Stress / Anxiety / Fear / Anger

 

Stress is the physiological and psychological drive state that occurs when one or more of our needs is currently unmet or threatened or we think that this is the case.

 

From the moment we wake up in the morning to the moment we fall asleep, we are confronted with various environmental and bodily demands that must be met in order to fulfill various human needs, including (and here I borrow from Maslow's hierarchy):

Biological and physiological needs;

Safety needs;

Belongingness and love needs;

Esteem needs;

Cognitive needs;

Aesthetic needs;

Self-actualization;

Self-transcendence.

The presence of biological and safety needs creates a drive state that is experienced both physiologically and psychologically. For example when we are hungry, we may feel irritable or even angry. This was adaptive for our ancestors whose fight or flight response when their body needed food motivated them to run after and kill stuff to eat (and run away from stuff that wasn't in the mood to be eaten).

The perception of needs beyond those necessary for survival is psychological, related to and conditioned by the social environment

Prolonged thinking about what we believe (rightly or wrongly) to be a threat to meeting our perceived needs leads to prolonged stress.

Excessive frequency, intensity and/or duration of stress can lead to what are termed anxiety disorders as well as stress-related physical illness or disease.

Anxiety disorders can involve cognitive, emotional, behavioral and physiological aspects:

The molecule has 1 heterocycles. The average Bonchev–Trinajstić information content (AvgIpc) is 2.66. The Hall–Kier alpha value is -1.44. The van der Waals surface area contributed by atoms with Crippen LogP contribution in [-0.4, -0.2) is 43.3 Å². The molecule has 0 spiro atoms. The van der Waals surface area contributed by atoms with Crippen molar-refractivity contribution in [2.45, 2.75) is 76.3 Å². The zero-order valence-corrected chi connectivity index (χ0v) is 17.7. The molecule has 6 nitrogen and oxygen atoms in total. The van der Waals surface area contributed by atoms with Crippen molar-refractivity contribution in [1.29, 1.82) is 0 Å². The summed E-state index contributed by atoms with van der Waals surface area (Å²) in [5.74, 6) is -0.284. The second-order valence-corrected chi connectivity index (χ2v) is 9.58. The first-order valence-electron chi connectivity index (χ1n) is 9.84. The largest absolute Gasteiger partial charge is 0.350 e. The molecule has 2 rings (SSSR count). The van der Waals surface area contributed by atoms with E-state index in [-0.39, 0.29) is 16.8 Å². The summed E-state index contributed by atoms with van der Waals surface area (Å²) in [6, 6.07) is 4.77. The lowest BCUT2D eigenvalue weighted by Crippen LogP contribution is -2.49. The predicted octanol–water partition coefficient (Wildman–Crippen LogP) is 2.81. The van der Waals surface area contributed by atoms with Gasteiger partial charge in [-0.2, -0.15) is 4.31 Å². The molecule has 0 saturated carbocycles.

Cognitive: Cognitive content can include worry/fear about negative events happening in the future. Cognitive process can include difficulty concentrating, racing thoughts and obsessing.

Emotional: We feel a level of anxiety or fear that is experientially very uncomfortable.

 

Behavioral: When we are anxious or fearful, we are in a fight/flee/freeze mode in which we may be physically fidgity, hyperactive or hyperverbal. The nervous system is activated to a level higher than necessary to respond to any actual problem, which makes it difficult to accomplish tasks at hand.

Physiological: In addition to the above happening at the time of a percieved stressor, stressful situations trigger in humans and other animals a delayed response that Hans Selye first observed in rats exposed to a "nocuous agent." He termed this the "General Adaptation Syndrome" preparing the body for what Walter Cannon termed "fight or flight." Selye identified an "alarm reaction stage" occurring from 6 to 48 hours after exposure to the stressor, with sympathetic nervous system activation (triggering adrenal cortisol and adrenaline production, body fat reduction, organ shrinkage, and a body temperature drop); a "resistance stage" about 48 hours after the event, with parasympathetic nervous system activation (in which stress hormones decrease, but there is a continued elevation of blood glucose and blood pressure); and an "exhaustion stage" with depleted energy.

Over time, stress can lead to and exacerbate illness and disease processes, such as heart disease, asthma, obesity, diabetes, headaches, gastrointestinal conditions, Alzheimer's disease, accelerated aging and premature death.

What this means, of course, is that, over time, anything that reduces stress may help to prevent these same disease processes. Which brings us back to what I call "Psychology 1.0," or Preventive Psychology  (please click link for more information).

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